The “middle class” of Liverpool, Lynchburg, Lyon, and Leipzig are not any better off than they were 20 years ago. Hmm.

The global average is good. Yes, overall the world is richer (global trade works, hat-tip Adam Smith), but averages are misleading. There is a lot of angst for those who make between $20K and $100 annually. “They are feeling fear from both ends — from one end because the other people are catching up to them and from the other, as people from their own countries are moving further and further ahead.”

Dissatisfaction is understandable. If you or your parents are in this situation, this stinks. No real wage growth for 20+ years. Sure, you have job insecurity. Sure, it’s easy to blame globalization and migration. Is protectionism, and xenophobia the answer – of course not.

 

Challenge to policy makers. For the Economist-reading, Milton Friedman-types like myself, we will always be proponents of global trade as the smartest, long-term way to increase global wealth. As with anything vaguely market-based, there are some winners and losers in this transition. Policy makers in the developed OECD countries really contemplate this chart:

  • How can we transition our economy to super value-added jobs, appropriate for our citizen’s opportunity cost?
  • How can we build an economy with real wage growth available to everyone, not just those who own assets (stocks, bonds, real estate)?
  • How can we create an environment which encourages free-flow of labor to their greatest utility?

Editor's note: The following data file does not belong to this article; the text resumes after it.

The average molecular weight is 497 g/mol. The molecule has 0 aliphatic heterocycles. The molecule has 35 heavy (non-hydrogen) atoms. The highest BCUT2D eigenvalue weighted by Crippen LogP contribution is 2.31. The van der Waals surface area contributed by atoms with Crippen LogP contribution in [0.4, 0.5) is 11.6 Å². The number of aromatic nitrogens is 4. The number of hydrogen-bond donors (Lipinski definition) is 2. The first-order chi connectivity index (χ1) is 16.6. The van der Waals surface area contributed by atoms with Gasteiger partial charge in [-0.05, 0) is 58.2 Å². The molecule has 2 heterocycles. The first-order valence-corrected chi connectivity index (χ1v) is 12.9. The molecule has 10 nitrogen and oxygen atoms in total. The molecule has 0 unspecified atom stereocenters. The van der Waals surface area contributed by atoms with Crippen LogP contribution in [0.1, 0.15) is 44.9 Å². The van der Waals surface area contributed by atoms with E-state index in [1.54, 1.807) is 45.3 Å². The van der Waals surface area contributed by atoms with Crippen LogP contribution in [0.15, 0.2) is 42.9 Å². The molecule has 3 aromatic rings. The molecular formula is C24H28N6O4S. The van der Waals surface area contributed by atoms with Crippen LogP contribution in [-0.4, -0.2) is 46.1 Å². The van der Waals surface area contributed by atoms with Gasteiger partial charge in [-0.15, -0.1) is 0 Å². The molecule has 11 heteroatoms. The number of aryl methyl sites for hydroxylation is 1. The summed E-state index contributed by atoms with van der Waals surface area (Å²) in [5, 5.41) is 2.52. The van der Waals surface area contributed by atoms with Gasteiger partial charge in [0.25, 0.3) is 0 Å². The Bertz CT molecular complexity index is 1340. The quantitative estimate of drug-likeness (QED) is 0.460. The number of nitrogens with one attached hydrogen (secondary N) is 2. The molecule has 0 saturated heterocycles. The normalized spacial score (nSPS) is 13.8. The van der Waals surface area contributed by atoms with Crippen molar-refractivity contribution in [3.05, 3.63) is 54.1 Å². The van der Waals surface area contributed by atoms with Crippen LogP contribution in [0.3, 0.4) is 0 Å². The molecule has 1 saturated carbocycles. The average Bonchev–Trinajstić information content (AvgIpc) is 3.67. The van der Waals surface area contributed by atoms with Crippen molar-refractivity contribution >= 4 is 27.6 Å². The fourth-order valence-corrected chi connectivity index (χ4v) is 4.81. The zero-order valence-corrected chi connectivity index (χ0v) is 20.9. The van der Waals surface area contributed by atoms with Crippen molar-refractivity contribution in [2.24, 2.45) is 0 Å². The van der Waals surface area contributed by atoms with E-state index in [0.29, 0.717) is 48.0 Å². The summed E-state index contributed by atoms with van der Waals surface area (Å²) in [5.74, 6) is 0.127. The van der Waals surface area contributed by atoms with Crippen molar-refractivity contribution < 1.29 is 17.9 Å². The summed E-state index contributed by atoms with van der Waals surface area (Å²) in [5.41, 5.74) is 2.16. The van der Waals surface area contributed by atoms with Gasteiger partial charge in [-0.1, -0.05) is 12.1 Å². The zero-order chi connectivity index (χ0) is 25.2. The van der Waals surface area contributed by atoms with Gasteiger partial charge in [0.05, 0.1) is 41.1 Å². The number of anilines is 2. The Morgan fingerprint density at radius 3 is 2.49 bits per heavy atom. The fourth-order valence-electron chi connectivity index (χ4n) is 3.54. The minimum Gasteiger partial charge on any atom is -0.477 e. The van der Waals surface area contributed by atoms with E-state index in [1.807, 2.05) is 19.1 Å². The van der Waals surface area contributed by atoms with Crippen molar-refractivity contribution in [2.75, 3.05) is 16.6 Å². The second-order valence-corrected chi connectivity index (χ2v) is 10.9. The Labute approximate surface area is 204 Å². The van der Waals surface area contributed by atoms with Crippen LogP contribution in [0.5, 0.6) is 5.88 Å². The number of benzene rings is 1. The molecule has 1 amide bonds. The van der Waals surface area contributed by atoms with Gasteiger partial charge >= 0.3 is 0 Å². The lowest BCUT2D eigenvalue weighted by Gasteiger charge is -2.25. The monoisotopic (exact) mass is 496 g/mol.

• How do we manage expectations for a slower-growth future?

Hustle. Finally, Thomas Friedman made it very clear that the World is Flat (affiliate link). We have the pressure, privilege, ability, curse, freedom, and mission to prove our value through our words and deeds.  It is a gig economy. The days when the government, the company, the “anything” would provide you entitlements are gone / going away.

Gratitude. For me, there is a real lack of thankfulness in the world. Overall, no one actually got poorer during the last 20+ years, which is an accomplishment. Also, if you look at the elephant chart, look at the poorest among us. The people who like on $2 a day. Those folks were living on $2 a day in 1988, and now they are living on $2.40.

Any thoughts? Wonder if this was as thought-provoking for you, as it was for me. 

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2 thoughts on “What is the elephant chart?

  1. kp

    Not exactly content related, but wouldn’t this chart have been easier to read as a bar graph? Took me a minute to interpret the info on the line graph because there really is no relationship between the elements on the X-axis. Then again, might lose the elephant angle is that was the case… ?

    Reply
    1. consultantsmindadmin Post author

      True on both counts. Bar charts are so direct, which is awesome. And yes, would have definitely lost the elephant in that.

      Great point that if it takes the viewer more than 5-6 seconds to understand the chart – probably can be shown more succinctly some other way. Agreed.

      Reply